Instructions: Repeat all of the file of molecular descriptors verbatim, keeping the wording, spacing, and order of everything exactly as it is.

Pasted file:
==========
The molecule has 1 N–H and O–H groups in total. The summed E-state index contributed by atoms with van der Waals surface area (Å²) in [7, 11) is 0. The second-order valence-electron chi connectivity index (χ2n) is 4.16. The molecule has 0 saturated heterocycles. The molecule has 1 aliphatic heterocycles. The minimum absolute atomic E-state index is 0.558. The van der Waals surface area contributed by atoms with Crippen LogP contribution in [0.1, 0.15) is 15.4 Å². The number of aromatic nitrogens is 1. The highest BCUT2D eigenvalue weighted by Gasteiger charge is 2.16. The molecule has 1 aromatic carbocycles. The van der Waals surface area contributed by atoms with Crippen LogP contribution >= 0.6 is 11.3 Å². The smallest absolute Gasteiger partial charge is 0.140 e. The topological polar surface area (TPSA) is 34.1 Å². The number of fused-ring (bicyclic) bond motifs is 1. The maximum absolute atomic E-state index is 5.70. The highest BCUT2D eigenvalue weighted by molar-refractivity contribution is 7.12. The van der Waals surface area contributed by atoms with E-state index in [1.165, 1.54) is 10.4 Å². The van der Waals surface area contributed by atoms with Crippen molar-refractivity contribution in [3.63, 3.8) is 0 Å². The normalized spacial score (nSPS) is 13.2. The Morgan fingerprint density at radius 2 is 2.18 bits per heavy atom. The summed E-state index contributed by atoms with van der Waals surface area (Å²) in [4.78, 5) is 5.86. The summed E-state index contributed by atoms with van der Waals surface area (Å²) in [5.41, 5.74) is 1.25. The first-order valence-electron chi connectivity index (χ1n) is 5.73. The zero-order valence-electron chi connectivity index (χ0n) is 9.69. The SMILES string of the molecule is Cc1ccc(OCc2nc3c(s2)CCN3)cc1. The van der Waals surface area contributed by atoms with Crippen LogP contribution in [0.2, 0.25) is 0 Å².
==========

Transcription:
The molecule has 1 N–H and O–H groups in total. The summed E-state index contributed by atoms with van der Waals surface area (Å²) in [7, 11) is 0. The second-order valence-electron chi connectivity index (χ2n) is 4.16. The molecule has 0 saturated heterocycles. The molecule has 1 aliphatic heterocycles. The minimum absolute atomic E-state index is 0.558. The van der Waals surface area contributed by atoms with Crippen LogP contribution in [0.1, 0.15) is 15.4 Å². The number of aromatic nitrogens is 1. The highest BCUT2D eigenvalue weighted by Gasteiger charge is 2.16. The molecule has 1 aromatic carbocycles. The van der Waals surface area contributed by atoms with Crippen LogP contribution >= 0.6 is 11.3 Å². The smallest absolute Gasteiger partial charge is 0.140 e. The topological polar surface area (TPSA) is 34.1 Å². The number of fused-ring (bicyclic) bond motifs is 1. The maximum absolute atomic E-state index is 5.70. The highest BCUT2D eigenvalue weighted by molar-refractivity contribution is 7.12. The van der Waals surface area contributed by atoms with E-state index in [1.165, 1.54) is 10.4 Å². The van der Waals surface area contributed by atoms with Crippen molar-refractivity contribution in [3.63, 3.8) is 0 Å². The normalized spacial score (nSPS) is 13.2. The Morgan fingerprint density at radius 2 is 2.18 bits per heavy atom. The summed E-state index contributed by atoms with van der Waals surface area (Å²) in [4.78, 5) is 5.86. The summed E-state index contributed by atoms with van der Waals surface area (Å²) in [5.41, 5.74) is 1.25. The first-order valence-electron chi connectivity index (χ1n) is 5.73. The zero-order valence-electron chi connectivity index (χ0n) is 9.69. The SMILES string of the molecule is Cc1ccc(OCc2nc3c(s2)CCN3)cc1. The van der Waals surface area contributed by atoms with Crippen LogP contribution in [0.2, 0.25) is 0 Å².